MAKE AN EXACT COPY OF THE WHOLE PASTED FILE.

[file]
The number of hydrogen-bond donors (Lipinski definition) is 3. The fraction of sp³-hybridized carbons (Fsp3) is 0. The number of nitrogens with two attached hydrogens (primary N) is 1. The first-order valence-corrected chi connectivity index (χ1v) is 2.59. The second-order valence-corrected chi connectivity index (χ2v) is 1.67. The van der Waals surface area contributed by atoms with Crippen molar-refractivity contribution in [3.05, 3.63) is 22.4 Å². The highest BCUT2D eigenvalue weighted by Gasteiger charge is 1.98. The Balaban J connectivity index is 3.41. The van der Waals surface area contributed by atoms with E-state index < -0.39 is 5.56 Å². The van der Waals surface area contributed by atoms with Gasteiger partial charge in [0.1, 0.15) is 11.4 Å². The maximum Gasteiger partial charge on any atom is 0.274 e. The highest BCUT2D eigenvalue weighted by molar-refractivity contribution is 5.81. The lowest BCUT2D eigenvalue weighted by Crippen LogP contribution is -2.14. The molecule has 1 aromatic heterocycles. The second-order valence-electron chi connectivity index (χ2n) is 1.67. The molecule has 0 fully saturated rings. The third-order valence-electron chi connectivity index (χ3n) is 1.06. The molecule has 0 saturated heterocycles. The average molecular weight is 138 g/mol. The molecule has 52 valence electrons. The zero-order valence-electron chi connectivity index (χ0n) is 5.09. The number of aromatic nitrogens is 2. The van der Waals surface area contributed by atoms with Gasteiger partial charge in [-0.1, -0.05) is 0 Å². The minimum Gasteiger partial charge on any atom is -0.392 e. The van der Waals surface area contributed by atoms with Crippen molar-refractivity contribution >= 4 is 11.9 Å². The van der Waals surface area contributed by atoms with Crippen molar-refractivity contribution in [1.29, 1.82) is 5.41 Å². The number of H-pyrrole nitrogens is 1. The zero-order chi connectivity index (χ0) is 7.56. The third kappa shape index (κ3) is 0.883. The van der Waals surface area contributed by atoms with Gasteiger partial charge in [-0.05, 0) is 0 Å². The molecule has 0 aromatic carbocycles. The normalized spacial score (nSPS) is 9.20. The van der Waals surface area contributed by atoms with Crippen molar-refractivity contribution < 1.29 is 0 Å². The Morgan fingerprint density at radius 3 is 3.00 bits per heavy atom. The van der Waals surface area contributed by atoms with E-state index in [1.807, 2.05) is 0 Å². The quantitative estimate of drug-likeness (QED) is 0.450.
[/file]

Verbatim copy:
The number of hydrogen-bond donors (Lipinski definition) is 3. The fraction of sp³-hybridized carbons (Fsp3) is 0. The number of nitrogens with two attached hydrogens (primary N) is 1. The first-order valence-corrected chi connectivity index (χ1v) is 2.59. The second-order valence-corrected chi connectivity index (χ2v) is 1.67. The van der Waals surface area contributed by atoms with Crippen molar-refractivity contribution in [3.05, 3.63) is 22.4 Å². The highest BCUT2D eigenvalue weighted by Gasteiger charge is 1.98. The Balaban J connectivity index is 3.41. The van der Waals surface area contributed by atoms with E-state index < -0.39 is 5.56 Å². The van der Waals surface area contributed by atoms with Gasteiger partial charge in [0.1, 0.15) is 11.4 Å². The maximum Gasteiger partial charge on any atom is 0.274 e. The highest BCUT2D eigenvalue weighted by molar-refractivity contribution is 5.81. The lowest BCUT2D eigenvalue weighted by Crippen LogP contribution is -2.14. The molecule has 1 aromatic heterocycles. The second-order valence-electron chi connectivity index (χ2n) is 1.67. The molecule has 0 fully saturated rings. The third-order valence-electron chi connectivity index (χ3n) is 1.06. The molecule has 0 saturated heterocycles. The average molecular weight is 138 g/mol. The molecule has 52 valence electrons. The zero-order valence-electron chi connectivity index (χ0n) is 5.09. The number of aromatic nitrogens is 2. The van der Waals surface area contributed by atoms with Gasteiger partial charge in [-0.1, -0.05) is 0 Å². The minimum Gasteiger partial charge on any atom is -0.392 e. The van der Waals surface area contributed by atoms with Crippen molar-refractivity contribution >= 4 is 11.9 Å². The van der Waals surface area contributed by atoms with Crippen molar-refractivity contribution in [1.29, 1.82) is 5.41 Å². The number of H-pyrrole nitrogens is 1. The zero-order chi connectivity index (χ0) is 7.56. The third kappa shape index (κ3) is 0.883. The van der Waals surface area contributed by atoms with Gasteiger partial charge in [-0.05, 0) is 0 Å². The molecule has 0 aromatic carbocycles. The normalized spacial score (nSPS) is 9.20. The van der Waals surface area contributed by atoms with Crippen molar-refractivity contribution < 1.29 is 0 Å². The Morgan fingerprint density at radius 3 is 3.00 bits per heavy atom. The van der Waals surface area contributed by atoms with E-state index in [1.807, 2.05) is 0 Å². The quantitative estimate of drug-likeness (QED) is 0.450.